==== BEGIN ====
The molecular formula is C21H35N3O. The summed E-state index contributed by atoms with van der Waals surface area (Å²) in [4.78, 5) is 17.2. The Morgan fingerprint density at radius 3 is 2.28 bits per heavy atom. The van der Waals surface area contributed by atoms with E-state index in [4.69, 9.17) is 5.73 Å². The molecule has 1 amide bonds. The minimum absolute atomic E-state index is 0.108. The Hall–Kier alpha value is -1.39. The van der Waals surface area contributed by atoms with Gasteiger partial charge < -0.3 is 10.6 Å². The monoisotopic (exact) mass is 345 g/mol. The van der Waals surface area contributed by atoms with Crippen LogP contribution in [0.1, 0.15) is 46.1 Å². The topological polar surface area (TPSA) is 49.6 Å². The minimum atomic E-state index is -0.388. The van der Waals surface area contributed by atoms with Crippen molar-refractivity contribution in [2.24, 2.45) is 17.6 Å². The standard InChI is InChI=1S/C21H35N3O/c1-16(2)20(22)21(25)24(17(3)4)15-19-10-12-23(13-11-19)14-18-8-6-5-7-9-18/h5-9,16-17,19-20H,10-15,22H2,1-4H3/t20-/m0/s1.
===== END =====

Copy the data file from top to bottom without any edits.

The molecular formula is C21H35N3O. The summed E-state index contributed by atoms with van der Waals surface area (Å²) in [4.78, 5) is 17.2. The Morgan fingerprint density at radius 3 is 2.28 bits per heavy atom. The van der Waals surface area contributed by atoms with E-state index in [4.69, 9.17) is 5.73 Å². The molecule has 1 amide bonds. The minimum absolute atomic E-state index is 0.108. The Hall–Kier alpha value is -1.39. The van der Waals surface area contributed by atoms with Gasteiger partial charge < -0.3 is 10.6 Å². The monoisotopic (exact) mass is 345 g/mol. The van der Waals surface area contributed by atoms with Crippen LogP contribution in [0.1, 0.15) is 46.1 Å². The topological polar surface area (TPSA) is 49.6 Å². The minimum atomic E-state index is -0.388. The van der Waals surface area contributed by atoms with Crippen molar-refractivity contribution in [2.24, 2.45) is 17.6 Å². The standard InChI is InChI=1S/C21H35N3O/c1-16(2)20(22)21(25)24(17(3)4)15-19-10-12-23(13-11-19)14-18-8-6-5-7-9-18/h5-9,16-17,19-20H,10-15,22H2,1-4H3/t20-/m0/s1.